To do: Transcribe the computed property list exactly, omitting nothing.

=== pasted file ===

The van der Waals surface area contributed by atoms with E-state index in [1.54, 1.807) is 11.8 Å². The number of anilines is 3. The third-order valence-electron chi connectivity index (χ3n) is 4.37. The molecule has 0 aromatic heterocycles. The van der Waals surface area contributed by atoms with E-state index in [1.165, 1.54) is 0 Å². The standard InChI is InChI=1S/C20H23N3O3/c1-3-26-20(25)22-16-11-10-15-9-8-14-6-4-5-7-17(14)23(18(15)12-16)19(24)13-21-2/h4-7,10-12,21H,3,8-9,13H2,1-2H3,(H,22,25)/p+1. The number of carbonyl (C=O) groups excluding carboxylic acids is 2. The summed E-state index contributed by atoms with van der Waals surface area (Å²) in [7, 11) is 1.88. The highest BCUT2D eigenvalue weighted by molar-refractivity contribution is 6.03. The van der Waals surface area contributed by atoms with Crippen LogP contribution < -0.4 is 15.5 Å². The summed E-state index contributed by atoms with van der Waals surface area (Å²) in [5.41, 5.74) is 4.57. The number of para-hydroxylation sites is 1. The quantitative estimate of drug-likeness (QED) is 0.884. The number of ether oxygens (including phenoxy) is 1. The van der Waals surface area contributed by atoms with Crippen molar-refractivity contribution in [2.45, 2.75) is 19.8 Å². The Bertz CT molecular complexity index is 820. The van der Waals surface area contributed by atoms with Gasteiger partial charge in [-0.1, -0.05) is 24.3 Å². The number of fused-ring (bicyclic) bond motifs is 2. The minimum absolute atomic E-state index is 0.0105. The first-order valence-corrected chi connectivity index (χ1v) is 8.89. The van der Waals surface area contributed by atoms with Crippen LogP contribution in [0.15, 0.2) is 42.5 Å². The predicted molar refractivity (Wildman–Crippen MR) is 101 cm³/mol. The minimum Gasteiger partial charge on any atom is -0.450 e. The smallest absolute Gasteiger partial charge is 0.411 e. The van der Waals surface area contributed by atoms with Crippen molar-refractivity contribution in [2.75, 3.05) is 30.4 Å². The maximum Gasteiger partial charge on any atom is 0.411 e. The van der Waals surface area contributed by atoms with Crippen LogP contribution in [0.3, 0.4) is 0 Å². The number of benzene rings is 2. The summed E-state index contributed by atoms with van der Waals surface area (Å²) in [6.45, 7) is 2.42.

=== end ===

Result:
The van der Waals surface area contributed by atoms with E-state index in [1.54, 1.807) is 11.8 Å². The number of anilines is 3. The third-order valence-electron chi connectivity index (χ3n) is 4.37. The molecule has 0 aromatic heterocycles. The van der Waals surface area contributed by atoms with E-state index in [1.165, 1.54) is 0 Å². The standard InChI is InChI=1S/C20H23N3O3/c1-3-26-20(25)22-16-11-10-15-9-8-14-6-4-5-7-17(14)23(18(15)12-16)19(24)13-21-2/h4-7,10-12,21H,3,8-9,13H2,1-2H3,(H,22,25)/p+1. The number of carbonyl (C=O) groups excluding carboxylic acids is 2. The summed E-state index contributed by atoms with van der Waals surface area (Å²) in [7, 11) is 1.88. The highest BCUT2D eigenvalue weighted by molar-refractivity contribution is 6.03. The van der Waals surface area contributed by atoms with Crippen LogP contribution < -0.4 is 15.5 Å². The summed E-state index contributed by atoms with van der Waals surface area (Å²) in [5.41, 5.74) is 4.57. The number of para-hydroxylation sites is 1. The quantitative estimate of drug-likeness (QED) is 0.884. The number of ether oxygens (including phenoxy) is 1. The van der Waals surface area contributed by atoms with Crippen molar-refractivity contribution in [2.45, 2.75) is 19.8 Å². The Bertz CT molecular complexity index is 820. The van der Waals surface area contributed by atoms with Gasteiger partial charge in [-0.1, -0.05) is 24.3 Å². The number of fused-ring (bicyclic) bond motifs is 2. The minimum absolute atomic E-state index is 0.0105. The first-order valence-corrected chi connectivity index (χ1v) is 8.89. The van der Waals surface area contributed by atoms with Crippen LogP contribution in [0.15, 0.2) is 42.5 Å². The predicted molar refractivity (Wildman–Crippen MR) is 101 cm³/mol. The minimum Gasteiger partial charge on any atom is -0.450 e. The smallest absolute Gasteiger partial charge is 0.411 e. The van der Waals surface area contributed by atoms with Crippen molar-refractivity contribution in [2.75, 3.05) is 30.4 Å². The maximum Gasteiger partial charge on any atom is 0.411 e. The van der Waals surface area contributed by atoms with Crippen LogP contribution in [0.3, 0.4) is 0 Å². The number of benzene rings is 2. The summed E-state index contributed by atoms with van der Waals surface area (Å²) in [6.45, 7) is 2.42.